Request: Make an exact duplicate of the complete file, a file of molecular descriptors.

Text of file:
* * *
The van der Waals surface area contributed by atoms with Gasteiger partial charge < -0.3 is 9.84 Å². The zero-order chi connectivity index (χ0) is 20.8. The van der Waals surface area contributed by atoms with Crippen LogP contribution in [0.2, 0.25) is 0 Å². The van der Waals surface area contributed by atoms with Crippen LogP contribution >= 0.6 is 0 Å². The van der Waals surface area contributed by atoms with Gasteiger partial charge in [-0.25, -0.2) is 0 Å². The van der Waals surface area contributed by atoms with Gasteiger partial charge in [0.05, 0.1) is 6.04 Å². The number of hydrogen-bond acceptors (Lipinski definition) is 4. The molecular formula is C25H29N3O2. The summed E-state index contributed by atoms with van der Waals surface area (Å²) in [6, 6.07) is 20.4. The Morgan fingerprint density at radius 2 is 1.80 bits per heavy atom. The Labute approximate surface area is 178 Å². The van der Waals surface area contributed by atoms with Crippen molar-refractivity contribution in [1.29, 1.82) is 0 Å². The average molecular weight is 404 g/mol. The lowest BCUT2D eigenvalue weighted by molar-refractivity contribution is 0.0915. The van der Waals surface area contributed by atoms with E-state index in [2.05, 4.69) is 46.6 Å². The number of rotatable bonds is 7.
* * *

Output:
The van der Waals surface area contributed by atoms with Gasteiger partial charge < -0.3 is 9.84 Å². The zero-order chi connectivity index (χ0) is 20.8. The van der Waals surface area contributed by atoms with Crippen LogP contribution in [0.2, 0.25) is 0 Å². The van der Waals surface area contributed by atoms with Crippen LogP contribution >= 0.6 is 0 Å². The van der Waals surface area contributed by atoms with Gasteiger partial charge in [-0.25, -0.2) is 0 Å². The van der Waals surface area contributed by atoms with Gasteiger partial charge in [0.05, 0.1) is 6.04 Å². The number of hydrogen-bond acceptors (Lipinski definition) is 4. The molecular formula is C25H29N3O2. The summed E-state index contributed by atoms with van der Waals surface area (Å²) in [6, 6.07) is 20.4. The Morgan fingerprint density at radius 2 is 1.80 bits per heavy atom. The Labute approximate surface area is 178 Å². The van der Waals surface area contributed by atoms with Crippen molar-refractivity contribution in [1.29, 1.82) is 0 Å². The average molecular weight is 404 g/mol. The lowest BCUT2D eigenvalue weighted by molar-refractivity contribution is 0.0915. The van der Waals surface area contributed by atoms with E-state index in [2.05, 4.69) is 46.6 Å². The number of rotatable bonds is 7.